‘The Claremont Murders’ is an Australian crime drama series that centers upon the disappearance of three young women from the streets of the titular location in the late 90s. When the police jump on these cases, they reach a dead end without any incriminating evidence or prime suspect. Still, the detectives stay on the case, determined to catch the criminal responsible for the disappearances and murders. Thanks to the determination of the police and new technology, nearly 25 years of investigation later, the mysterious case is solved and the notorious Claremont killer is caught.
The compelling onscreen performances from a talented ensemble cast, comprising Ryan Johnson, Catherine Van-Davies, Aaron Glenane, Laura Gordon, and Tasma Walton, are capable of throwing the viewers under the impression that the story on the screen is true to life. In addition, the realistic themes of disappearance and murder cases may spark even more curiosity in one’s mind about the authenticity of the tale portrayed in ‘The Claremont Murders.’
The Claremont Murders is Inspired by the Claremont Serial Killings of the 1990s
Yes, ‘The Claremont Murders’ is based on a true story. The co-writers, Justin Monjo (known for ‘Underbelly Files: Chopper’) and Michaeley O’Brien (known for ‘Mystery Road’ and ‘Underbelly’), took inspiration from the real-life disappearances and murders that haunted the suburb of Claremont between 1996 and 1997. The duo combined their creative minds, unmatched penmanship, and experience, to weave a short and accurate dramatization of the 25-year-long case and investigation.
The series dramatizes the Claremont serial killings and keeps them as true to life as possible. In reality, the first disappearance took place on January 27, 1996, which involved the 18-year-old Sarah Spiers. She called a taxi after leaving Club Bayview that night but before the taxi arrived, she vanished from there. Another disappearance took place six months later as Jane Rimmer, a 23-year-old childcare worker, disappeared after having some drinks at Claremont’s Continental Hotel. The disappearance case turned into a homicide when her body was discovered 40 kilometers south of Claremont.
A similar incident took place on March 15, 1997, as 27-year-old Ciara Glennon went missing after a night out at the Continental. The authorities found her body 50 kilometers north of Claremont, three weeks after her disappearance. The case turned cold due to a lack of sufficient evidence, keeping the perpetrator at large until 2016, which is when some crucial development was made in the case, thanks to advancements in DNA testing technology. Finally, the police were able to gather enough evidence and arrest 48-year-old Bradley Robert Edwards on December 22, 2016.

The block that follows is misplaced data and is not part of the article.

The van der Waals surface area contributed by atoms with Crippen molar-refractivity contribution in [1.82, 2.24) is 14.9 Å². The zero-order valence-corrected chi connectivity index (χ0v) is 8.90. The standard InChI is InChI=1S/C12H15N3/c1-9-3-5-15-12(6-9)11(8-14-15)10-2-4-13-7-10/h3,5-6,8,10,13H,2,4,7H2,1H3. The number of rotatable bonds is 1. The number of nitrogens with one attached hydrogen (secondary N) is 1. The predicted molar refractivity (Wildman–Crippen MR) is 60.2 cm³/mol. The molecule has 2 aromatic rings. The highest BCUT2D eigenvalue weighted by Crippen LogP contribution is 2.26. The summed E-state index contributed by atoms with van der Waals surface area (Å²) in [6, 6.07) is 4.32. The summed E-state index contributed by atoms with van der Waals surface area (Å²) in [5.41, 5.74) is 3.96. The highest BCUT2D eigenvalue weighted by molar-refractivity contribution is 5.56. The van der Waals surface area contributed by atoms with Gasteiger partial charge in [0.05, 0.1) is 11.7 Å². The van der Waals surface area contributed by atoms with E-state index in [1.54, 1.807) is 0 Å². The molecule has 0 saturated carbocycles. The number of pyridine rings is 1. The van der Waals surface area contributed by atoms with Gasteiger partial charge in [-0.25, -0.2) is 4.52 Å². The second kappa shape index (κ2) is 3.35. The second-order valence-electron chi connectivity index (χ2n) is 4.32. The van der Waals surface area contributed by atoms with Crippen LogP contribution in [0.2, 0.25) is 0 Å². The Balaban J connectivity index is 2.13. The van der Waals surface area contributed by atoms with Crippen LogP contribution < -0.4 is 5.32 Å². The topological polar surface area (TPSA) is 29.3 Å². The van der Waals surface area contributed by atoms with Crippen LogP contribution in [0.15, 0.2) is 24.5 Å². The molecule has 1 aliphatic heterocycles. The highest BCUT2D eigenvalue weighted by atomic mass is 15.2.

Edwards was charged with the abduction and killing of Jane Rimmer and Ciara Glennon. However, as for the 1996 murder of Sarah Spiers, he was acquitted due to lack of sufficient evidence. Nearly four years later, in September 2020, he was sentenced to life in prison with a non-parole period of 40 years. As is common with fictional crime or detective films and TV projects, ‘The Claremont Murders’ does not consist of any cop with the superficial ability to get inside the mind of the killer or possessing quirky character traits. The makers kept it plain and simple, or rather realistic, by showcasing the details of the investigation — the evidence that surfaced, misjudgments from the police, and how it took years to find the killer.
While the investigation and trial are showcased in the crime series, the stunned parents of a victim are in focus as it is their grief that holds the authentic tale together. Thus, in light of all the parallels between the real-life case and the one portrayed in the show, it can be concluded that ‘The Claremont Murders’ is rooted in reality.
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